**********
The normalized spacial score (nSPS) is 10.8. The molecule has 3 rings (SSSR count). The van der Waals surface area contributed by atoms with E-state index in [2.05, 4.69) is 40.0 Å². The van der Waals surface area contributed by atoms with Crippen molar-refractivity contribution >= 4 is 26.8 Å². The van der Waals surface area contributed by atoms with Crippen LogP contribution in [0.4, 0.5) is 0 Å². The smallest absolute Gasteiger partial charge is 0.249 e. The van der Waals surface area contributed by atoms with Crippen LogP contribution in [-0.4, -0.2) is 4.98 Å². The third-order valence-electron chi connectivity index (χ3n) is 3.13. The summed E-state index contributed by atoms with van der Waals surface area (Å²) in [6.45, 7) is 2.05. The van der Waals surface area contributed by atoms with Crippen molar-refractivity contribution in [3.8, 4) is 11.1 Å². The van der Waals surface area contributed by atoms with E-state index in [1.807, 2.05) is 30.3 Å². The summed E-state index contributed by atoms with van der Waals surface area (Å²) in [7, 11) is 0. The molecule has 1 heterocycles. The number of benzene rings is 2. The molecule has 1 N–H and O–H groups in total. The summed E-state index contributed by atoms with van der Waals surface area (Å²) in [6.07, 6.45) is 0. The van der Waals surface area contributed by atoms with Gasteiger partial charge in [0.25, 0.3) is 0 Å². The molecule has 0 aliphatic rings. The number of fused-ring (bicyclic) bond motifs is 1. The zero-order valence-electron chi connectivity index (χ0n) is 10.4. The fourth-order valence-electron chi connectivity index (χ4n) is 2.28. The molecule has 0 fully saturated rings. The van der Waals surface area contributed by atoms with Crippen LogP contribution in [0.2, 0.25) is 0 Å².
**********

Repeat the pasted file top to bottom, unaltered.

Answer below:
The normalized spacial score (nSPS) is 10.8. The molecule has 3 rings (SSSR count). The van der Waals surface area contributed by atoms with E-state index in [2.05, 4.69) is 40.0 Å². The van der Waals surface area contributed by atoms with Crippen molar-refractivity contribution >= 4 is 26.8 Å². The van der Waals surface area contributed by atoms with Crippen LogP contribution in [0.4, 0.5) is 0 Å². The smallest absolute Gasteiger partial charge is 0.249 e. The van der Waals surface area contributed by atoms with Crippen LogP contribution in [-0.4, -0.2) is 4.98 Å². The third-order valence-electron chi connectivity index (χ3n) is 3.13. The summed E-state index contributed by atoms with van der Waals surface area (Å²) in [6.45, 7) is 2.05. The van der Waals surface area contributed by atoms with Crippen molar-refractivity contribution in [3.8, 4) is 11.1 Å². The van der Waals surface area contributed by atoms with E-state index in [1.807, 2.05) is 30.3 Å². The summed E-state index contributed by atoms with van der Waals surface area (Å²) in [7, 11) is 0. The molecule has 1 heterocycles. The number of benzene rings is 2. The molecule has 1 N–H and O–H groups in total. The summed E-state index contributed by atoms with van der Waals surface area (Å²) in [6.07, 6.45) is 0. The van der Waals surface area contributed by atoms with Gasteiger partial charge in [0.25, 0.3) is 0 Å². The molecule has 0 aliphatic rings. The number of fused-ring (bicyclic) bond motifs is 1. The zero-order valence-electron chi connectivity index (χ0n) is 10.4. The fourth-order valence-electron chi connectivity index (χ4n) is 2.28. The molecule has 0 fully saturated rings. The van der Waals surface area contributed by atoms with Crippen LogP contribution in [0.2, 0.25) is 0 Å².